Town expansion proposals.
Strengths in Corby relate to the supply of land
and the partnership commitment from key agencies.
Weaknesses reflect the value of land, the history
of contamination of land and current requirements for registration.
Future opportunities include the development
of land and promotion of Brownfield land and Olive land as non
The threats include the length of time and procedures
required to undertake a Local Plan review, which may not move
swiftly enough to enable private sector investment and regeneration
of the area, to be achieved as quickly as possible.
The Town Centre redevelopment is very much reliant
upon the Town Centre owners' willingness to co-operate in the
Catalyst Corby Regeneration Company work and in marketing and
persuading key anchor stores to invest in the town.
4. CORBY AND
The issues to be considered are Corby's contribution
and role in commercial, industrial regional economy.
Corby's role in the local and regional housing
market and the effect of Corby New Town on the surrounding accommodation.
The LSP response is to reflect that Corby's
current role in the regional economy starts from an historical
industrial base of steel making, a low wage economy with extremes.
There are generally low employee skill levels although high tech
skills are evident. With the support of EMDA, English Partnerships,
Northamptonshire Chamber and Corby Business Group, and Catalyst
Corby, the area is a potential growth pole for the region.
Currently, 76 per cent of local spending goes
to Peterborough, Northampton and Leicester or other areas. The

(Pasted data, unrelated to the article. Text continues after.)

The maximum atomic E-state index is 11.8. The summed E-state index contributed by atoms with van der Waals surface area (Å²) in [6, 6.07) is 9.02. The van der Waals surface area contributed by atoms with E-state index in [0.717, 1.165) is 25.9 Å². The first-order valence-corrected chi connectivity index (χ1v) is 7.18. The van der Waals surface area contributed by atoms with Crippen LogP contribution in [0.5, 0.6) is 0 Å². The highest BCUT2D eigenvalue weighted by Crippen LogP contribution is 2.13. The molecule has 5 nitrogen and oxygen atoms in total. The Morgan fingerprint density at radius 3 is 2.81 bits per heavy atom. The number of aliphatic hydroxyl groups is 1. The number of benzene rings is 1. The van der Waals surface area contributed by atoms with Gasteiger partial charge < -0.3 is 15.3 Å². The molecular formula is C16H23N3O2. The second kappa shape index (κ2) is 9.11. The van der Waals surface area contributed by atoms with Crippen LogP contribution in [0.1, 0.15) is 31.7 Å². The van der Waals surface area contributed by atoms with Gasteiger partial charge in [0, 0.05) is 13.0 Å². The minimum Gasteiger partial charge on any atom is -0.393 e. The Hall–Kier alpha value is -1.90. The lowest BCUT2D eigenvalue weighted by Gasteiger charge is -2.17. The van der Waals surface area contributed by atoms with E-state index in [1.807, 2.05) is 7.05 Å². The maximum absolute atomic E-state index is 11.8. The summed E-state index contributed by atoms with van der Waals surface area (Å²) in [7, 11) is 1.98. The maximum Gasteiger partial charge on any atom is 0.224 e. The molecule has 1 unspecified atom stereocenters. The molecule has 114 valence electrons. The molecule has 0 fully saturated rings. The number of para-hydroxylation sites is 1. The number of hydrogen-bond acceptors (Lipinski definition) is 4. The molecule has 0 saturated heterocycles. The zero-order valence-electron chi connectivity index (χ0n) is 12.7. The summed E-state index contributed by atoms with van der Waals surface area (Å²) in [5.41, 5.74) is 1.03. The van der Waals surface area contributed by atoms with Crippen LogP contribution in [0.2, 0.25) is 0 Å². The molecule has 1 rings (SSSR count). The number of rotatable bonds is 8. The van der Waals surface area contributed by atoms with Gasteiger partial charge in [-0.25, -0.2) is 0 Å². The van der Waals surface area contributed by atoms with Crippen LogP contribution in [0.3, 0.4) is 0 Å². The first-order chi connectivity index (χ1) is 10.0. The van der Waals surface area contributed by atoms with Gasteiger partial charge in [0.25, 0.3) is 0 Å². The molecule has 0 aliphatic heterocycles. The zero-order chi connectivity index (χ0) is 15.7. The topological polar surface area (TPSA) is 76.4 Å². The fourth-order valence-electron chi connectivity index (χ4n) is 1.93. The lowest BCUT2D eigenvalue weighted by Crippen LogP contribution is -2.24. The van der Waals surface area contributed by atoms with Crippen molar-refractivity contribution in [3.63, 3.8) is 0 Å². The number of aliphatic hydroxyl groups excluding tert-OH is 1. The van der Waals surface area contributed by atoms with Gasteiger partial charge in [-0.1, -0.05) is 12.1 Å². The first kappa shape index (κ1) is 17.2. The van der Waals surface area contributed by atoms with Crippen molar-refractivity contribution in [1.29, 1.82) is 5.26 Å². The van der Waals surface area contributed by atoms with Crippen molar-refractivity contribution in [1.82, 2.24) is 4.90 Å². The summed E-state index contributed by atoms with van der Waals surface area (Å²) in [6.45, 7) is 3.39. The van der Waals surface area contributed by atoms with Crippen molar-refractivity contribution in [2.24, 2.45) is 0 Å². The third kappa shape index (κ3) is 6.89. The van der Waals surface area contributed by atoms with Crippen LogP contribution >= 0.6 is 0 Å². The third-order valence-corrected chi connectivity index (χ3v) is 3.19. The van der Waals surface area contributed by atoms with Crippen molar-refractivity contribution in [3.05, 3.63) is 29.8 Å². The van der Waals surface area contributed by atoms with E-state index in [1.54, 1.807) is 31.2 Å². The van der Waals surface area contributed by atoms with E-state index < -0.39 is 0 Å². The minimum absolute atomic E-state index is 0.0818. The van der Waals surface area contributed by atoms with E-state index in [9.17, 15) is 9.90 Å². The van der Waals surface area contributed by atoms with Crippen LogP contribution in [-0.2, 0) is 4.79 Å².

ability to hang onto this local spend to see it reinvested in
Corby is a high priority.
A focus on tourism as an opportunity reflects
the increasing work between the New Town and the County and other
agencies in taking a sub-regional strategic partnership view of
the role of Northamptonshire/Corby can play in the East Midlands
The investment in Rockingham Motor Speedway
enables the Corby area to promote itself as part of motor sports
valley in terms of the global automobile market.
Corby has shifted in culture partly by using
partnerships of strategic alliances to address the weakness of
Other strengths include low unemployment 2.7
per cent, the diverse range of industry, supply of affordable
homes, transport road infrastructure and rail freight links.
The weaknesses include relatively low wage economy,
the socio-economic structure of the town, and over supply of property
types on estates.
The opportunities include the need to promote
more strongly the rural hinterland to attract more upmarket jobs,
environmental surrounds and quality homes to balance the lack
of choice currently in the housing market such as the Oakley Vale
To double the size of Corby over 20 years will
require both an increase in commuters into the area as well as
an actual increase of residential population. There is need for
a wider skills base and continuing investment using Rockingham
Motor Speedway as a catalyst for additional market interest.
The Government Office multi model studies of
the M1 and M11 allow the transport solutions for the area to be
integrated at a cross-regional level, linking solutions for the